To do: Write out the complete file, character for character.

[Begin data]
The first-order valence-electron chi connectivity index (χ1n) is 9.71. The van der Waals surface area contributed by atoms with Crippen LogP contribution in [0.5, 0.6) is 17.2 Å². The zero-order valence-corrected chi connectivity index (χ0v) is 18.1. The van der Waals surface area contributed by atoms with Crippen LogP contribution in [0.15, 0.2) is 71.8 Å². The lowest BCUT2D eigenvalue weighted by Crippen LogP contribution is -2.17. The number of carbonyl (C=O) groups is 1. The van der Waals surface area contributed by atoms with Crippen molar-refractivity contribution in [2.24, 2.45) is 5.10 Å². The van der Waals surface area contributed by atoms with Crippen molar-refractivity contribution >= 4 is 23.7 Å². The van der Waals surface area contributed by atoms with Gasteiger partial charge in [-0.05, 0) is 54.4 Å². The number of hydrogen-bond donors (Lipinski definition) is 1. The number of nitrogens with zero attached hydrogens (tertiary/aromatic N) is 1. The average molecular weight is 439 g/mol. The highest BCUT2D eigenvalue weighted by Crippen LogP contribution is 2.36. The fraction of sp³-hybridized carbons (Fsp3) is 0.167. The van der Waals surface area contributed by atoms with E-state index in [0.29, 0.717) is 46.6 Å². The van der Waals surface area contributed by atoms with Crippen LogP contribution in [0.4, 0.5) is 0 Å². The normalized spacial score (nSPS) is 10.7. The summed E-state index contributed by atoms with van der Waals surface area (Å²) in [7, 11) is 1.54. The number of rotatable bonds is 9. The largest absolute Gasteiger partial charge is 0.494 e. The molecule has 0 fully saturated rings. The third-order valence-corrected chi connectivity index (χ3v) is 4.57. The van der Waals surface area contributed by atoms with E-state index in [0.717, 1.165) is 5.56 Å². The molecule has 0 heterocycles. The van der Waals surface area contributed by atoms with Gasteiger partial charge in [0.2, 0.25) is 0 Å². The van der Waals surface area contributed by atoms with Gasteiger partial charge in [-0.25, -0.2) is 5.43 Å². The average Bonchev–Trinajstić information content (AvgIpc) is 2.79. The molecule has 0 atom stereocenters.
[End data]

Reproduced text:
The first-order valence-electron chi connectivity index (χ1n) is 9.71. The van der Waals surface area contributed by atoms with Crippen LogP contribution in [0.5, 0.6) is 17.2 Å². The zero-order valence-corrected chi connectivity index (χ0v) is 18.1. The van der Waals surface area contributed by atoms with Crippen LogP contribution in [0.15, 0.2) is 71.8 Å². The lowest BCUT2D eigenvalue weighted by Crippen LogP contribution is -2.17. The number of carbonyl (C=O) groups is 1. The van der Waals surface area contributed by atoms with Crippen molar-refractivity contribution in [2.24, 2.45) is 5.10 Å². The van der Waals surface area contributed by atoms with Crippen molar-refractivity contribution >= 4 is 23.7 Å². The van der Waals surface area contributed by atoms with Gasteiger partial charge in [-0.05, 0) is 54.4 Å². The number of hydrogen-bond donors (Lipinski definition) is 1. The number of nitrogens with zero attached hydrogens (tertiary/aromatic N) is 1. The average molecular weight is 439 g/mol. The highest BCUT2D eigenvalue weighted by Crippen LogP contribution is 2.36. The fraction of sp³-hybridized carbons (Fsp3) is 0.167. The van der Waals surface area contributed by atoms with E-state index in [0.29, 0.717) is 46.6 Å². The van der Waals surface area contributed by atoms with Crippen LogP contribution in [0.4, 0.5) is 0 Å². The normalized spacial score (nSPS) is 10.7. The summed E-state index contributed by atoms with van der Waals surface area (Å²) in [7, 11) is 1.54. The number of rotatable bonds is 9. The largest absolute Gasteiger partial charge is 0.494 e. The molecule has 0 fully saturated rings. The third-order valence-corrected chi connectivity index (χ3v) is 4.57. The van der Waals surface area contributed by atoms with E-state index in [0.717, 1.165) is 5.56 Å². The molecule has 0 heterocycles. The van der Waals surface area contributed by atoms with Gasteiger partial charge in [0.2, 0.25) is 0 Å². The van der Waals surface area contributed by atoms with Gasteiger partial charge in [-0.25, -0.2) is 5.43 Å². The average Bonchev–Trinajstić information content (AvgIpc) is 2.79. The molecule has 0 atom stereocenters.